When you unlock objects, unlock them in the reverse order that they were locked in. Ie Customer/Account Account/Customer.

Record Locking within SAP

There are two types of record locking available. Physical locks and Logical Locks. Physical locks are locks that are applied at the operating system level. A program requests a lock and it gets it. Another, totally unrelated program requests a lock of the same region on the disc and is refused. This is because both programs need to go via the operating system to get the locks. The O/S is the arbiter for the locks.

Logical locks are different. A logical lock depends on a flag in the record of the table, or records in a specific table specifying that the record is locked. A program will read the record, check the flag, if it's not set then it will set it and write it back to the disc. If it is set then the program treats that record as locked. SAP itself uses a dedicated table to hold the record locks. These locks can be seen via transaction SM12, or programatically via function modules ENQUE_READ and ENQUEUE_READ.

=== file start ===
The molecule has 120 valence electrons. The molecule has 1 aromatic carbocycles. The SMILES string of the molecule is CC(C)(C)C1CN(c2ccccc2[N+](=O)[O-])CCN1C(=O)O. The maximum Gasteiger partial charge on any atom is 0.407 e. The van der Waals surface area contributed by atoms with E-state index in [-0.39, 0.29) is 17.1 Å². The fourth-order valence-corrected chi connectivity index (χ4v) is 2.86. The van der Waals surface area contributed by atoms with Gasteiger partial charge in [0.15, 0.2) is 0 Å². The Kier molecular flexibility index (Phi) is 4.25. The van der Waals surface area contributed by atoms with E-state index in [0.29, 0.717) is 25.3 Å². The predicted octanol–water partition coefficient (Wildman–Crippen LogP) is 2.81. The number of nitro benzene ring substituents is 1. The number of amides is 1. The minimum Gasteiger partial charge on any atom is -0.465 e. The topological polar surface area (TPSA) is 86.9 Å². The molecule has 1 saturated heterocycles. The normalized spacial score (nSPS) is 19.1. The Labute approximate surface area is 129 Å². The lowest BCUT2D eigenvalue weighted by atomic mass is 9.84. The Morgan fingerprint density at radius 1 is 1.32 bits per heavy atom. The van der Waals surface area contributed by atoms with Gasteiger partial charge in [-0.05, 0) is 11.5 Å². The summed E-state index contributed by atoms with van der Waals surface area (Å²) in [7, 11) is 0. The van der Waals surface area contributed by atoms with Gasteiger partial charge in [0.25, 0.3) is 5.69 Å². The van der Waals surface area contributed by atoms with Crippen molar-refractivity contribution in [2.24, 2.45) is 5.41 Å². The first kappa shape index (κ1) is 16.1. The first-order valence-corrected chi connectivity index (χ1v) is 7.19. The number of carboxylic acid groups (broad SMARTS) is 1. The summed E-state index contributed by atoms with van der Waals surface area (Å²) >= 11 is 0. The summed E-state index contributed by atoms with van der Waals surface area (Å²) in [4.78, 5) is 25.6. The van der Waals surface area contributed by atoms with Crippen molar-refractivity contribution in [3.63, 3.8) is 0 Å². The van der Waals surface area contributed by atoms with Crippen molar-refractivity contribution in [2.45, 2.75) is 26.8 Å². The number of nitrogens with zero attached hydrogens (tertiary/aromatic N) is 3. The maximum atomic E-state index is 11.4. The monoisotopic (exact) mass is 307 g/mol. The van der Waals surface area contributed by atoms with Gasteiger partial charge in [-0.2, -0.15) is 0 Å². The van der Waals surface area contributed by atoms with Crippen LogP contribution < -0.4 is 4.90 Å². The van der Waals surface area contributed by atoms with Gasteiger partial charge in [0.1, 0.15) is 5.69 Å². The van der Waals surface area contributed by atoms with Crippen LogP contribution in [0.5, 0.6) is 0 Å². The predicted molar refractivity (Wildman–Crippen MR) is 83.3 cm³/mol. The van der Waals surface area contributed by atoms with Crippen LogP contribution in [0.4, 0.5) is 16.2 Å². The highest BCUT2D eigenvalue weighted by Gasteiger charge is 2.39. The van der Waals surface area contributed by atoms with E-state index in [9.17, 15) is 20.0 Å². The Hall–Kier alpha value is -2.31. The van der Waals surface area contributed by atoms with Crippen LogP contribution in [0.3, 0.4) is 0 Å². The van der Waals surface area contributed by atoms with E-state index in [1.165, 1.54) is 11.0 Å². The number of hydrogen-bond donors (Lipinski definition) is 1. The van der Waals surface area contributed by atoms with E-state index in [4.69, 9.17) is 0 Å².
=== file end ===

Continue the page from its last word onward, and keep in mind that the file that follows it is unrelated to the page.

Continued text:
These logical locks are managed by a group of function modules known as 'Lock Objects'.

Having said that, SAP also has the ability to lock a record at Database level using the 'SELECT...FOR UPDATE' statement.

Creating A Lock Object

Lock objects are created using transaction SE11, and selecting the 'Lock Object' radio button. Enter the name of the lock obect in the relevant field (this must begin with the letters 'EZ').:

Image

Enter the description for the lock object and click the 'Tables' tab. Enter the table name and select the lock mode:

Image

What Is The Lock Mode ?.
The lock mode determines how the lock object will grant requests. There are three options that can be used. These are: